Scott cashing in on Tiger’s dry spell

European Tour

Adam Scott insists Tiger Woods remains “a factor” in majors, but he is happy to make the most of the world number one’s dry spell.

The 33-year-old won his first big one last year when he became the first Australian to win the Masters at Augusta while Justin Rose and Jason Dufner were also first-time major winners following their success at the US Open and PGA Championship respectively.

Woods, on the other hand, is going through a lean patch as he hasn’t added to his tally of 14 since winning the US Open back in 2008.

When asked during a teleconference if Woods was now less of a factor in golf’s four biggest events, Scott replied: “I just feel the way it has been shared around a little bit lately you have seen my generation of player have got to that level where they put the 10 or 12 years’ experience in the bank, they have raised the level of their own game over the last couple of years and believe it’s their time to do it.

“They are not worried about Tiger Woods or Phil Mickelson or a young guy like Rory McIlroy, they are into their own thing.

“I don’t necessarily think that Tiger is not a factor, he certainly is. He’s the number one player in the world and he is always there or thereabouts. He is on a dry spell at the moment and that’s what happens in a career.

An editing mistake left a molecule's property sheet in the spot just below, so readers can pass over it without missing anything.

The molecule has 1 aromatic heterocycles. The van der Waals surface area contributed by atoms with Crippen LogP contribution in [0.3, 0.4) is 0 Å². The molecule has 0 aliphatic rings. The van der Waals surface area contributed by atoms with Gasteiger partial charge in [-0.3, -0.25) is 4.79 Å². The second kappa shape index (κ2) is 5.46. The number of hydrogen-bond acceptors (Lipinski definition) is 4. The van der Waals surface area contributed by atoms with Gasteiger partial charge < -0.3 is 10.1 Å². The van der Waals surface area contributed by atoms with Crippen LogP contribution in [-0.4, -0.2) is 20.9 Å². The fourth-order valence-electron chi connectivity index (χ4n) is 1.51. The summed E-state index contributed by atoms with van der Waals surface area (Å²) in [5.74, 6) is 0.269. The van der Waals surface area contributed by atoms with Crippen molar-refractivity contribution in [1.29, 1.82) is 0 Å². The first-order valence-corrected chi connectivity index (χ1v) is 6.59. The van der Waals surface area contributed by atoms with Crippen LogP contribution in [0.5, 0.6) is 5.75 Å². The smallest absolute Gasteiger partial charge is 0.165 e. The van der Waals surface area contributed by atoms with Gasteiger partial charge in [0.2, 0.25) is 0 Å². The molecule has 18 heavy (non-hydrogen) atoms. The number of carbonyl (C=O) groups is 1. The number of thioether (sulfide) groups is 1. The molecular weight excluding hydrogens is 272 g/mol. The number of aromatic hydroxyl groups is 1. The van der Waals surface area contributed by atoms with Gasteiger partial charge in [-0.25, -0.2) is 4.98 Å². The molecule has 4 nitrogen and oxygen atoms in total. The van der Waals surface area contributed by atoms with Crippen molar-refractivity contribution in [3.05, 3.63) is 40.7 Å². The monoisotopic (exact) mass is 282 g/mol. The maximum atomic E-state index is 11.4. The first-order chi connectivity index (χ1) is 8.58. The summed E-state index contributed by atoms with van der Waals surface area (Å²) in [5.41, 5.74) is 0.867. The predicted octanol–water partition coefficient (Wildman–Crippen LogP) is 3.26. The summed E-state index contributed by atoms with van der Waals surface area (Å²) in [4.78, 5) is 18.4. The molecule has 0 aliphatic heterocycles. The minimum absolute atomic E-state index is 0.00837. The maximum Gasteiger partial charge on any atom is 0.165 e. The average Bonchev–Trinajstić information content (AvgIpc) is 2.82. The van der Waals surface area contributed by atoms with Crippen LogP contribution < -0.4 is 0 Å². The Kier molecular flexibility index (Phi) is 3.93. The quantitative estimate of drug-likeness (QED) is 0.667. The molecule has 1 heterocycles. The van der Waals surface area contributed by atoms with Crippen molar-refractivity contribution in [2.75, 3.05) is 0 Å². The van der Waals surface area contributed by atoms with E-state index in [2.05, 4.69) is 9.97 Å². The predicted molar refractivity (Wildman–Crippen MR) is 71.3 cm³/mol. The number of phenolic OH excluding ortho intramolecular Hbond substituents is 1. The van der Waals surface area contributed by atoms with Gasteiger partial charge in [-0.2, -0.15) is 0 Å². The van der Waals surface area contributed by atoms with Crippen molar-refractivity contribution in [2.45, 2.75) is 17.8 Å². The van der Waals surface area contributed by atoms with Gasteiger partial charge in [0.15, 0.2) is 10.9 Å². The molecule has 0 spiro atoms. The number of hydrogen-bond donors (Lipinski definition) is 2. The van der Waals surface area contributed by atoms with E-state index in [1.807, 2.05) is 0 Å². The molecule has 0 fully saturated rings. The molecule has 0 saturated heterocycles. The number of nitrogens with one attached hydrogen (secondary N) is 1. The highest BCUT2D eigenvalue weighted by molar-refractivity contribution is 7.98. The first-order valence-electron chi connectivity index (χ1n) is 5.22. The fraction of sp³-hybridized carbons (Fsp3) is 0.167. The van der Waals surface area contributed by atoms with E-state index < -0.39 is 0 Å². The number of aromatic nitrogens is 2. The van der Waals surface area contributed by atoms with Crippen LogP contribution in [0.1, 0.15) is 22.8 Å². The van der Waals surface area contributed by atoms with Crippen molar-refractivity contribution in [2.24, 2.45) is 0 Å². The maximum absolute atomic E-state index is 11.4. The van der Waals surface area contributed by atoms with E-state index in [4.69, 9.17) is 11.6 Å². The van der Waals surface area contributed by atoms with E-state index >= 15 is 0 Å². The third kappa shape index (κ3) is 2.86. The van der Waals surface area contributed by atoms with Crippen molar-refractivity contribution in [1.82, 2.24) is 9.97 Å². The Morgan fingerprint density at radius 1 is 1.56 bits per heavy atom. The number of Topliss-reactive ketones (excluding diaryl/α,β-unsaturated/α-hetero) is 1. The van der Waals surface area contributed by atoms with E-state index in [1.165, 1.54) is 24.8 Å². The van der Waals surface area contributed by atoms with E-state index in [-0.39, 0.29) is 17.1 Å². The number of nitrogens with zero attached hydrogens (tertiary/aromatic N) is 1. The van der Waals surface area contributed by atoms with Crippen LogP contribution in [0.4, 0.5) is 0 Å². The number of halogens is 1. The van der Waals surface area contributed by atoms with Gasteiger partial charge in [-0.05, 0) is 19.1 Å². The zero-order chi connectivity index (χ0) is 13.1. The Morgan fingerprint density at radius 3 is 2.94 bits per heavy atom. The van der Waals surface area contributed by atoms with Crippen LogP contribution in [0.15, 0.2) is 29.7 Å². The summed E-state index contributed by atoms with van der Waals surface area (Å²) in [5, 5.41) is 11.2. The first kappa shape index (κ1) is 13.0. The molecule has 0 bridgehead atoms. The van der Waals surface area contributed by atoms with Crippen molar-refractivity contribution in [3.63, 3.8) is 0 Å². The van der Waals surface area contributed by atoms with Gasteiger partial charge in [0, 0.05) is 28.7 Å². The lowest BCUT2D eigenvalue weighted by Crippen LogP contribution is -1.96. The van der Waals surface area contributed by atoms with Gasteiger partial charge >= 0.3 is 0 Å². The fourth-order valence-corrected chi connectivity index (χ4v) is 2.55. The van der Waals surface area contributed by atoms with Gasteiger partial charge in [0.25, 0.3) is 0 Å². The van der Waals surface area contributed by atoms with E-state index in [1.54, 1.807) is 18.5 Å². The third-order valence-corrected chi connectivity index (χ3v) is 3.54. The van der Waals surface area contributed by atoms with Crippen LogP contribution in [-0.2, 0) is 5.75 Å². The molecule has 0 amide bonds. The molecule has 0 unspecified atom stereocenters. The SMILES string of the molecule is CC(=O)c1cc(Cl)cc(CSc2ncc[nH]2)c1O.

“Jack Nicklaus had a run like that and he is still the greatest player of all time. It wouldn’t surprise me if Tiger comes and wins again this year, but there is my generation of player that is feeling like their time is now so they have to take advantage of it.”

The Australian will soon return to action after taking a well deserved break following a hectic couple of months. Although he feels he missed out, he believes he needed to recharge his batteries.

“It’s hard, when you’re playing well like I was in Australia and even in Hawaii, you don’t really want to take some time off. You want to keep it rolling,” he said. “You see a guy like Jimmy Walker out there who is hot and he’s taking advantage of it, and that’s what you want to do.

“But I’m also keeping the big picture in mind and my priorities are the Masters and the other three majors later this year, and I think the break was necessary, even though I was playing well.”

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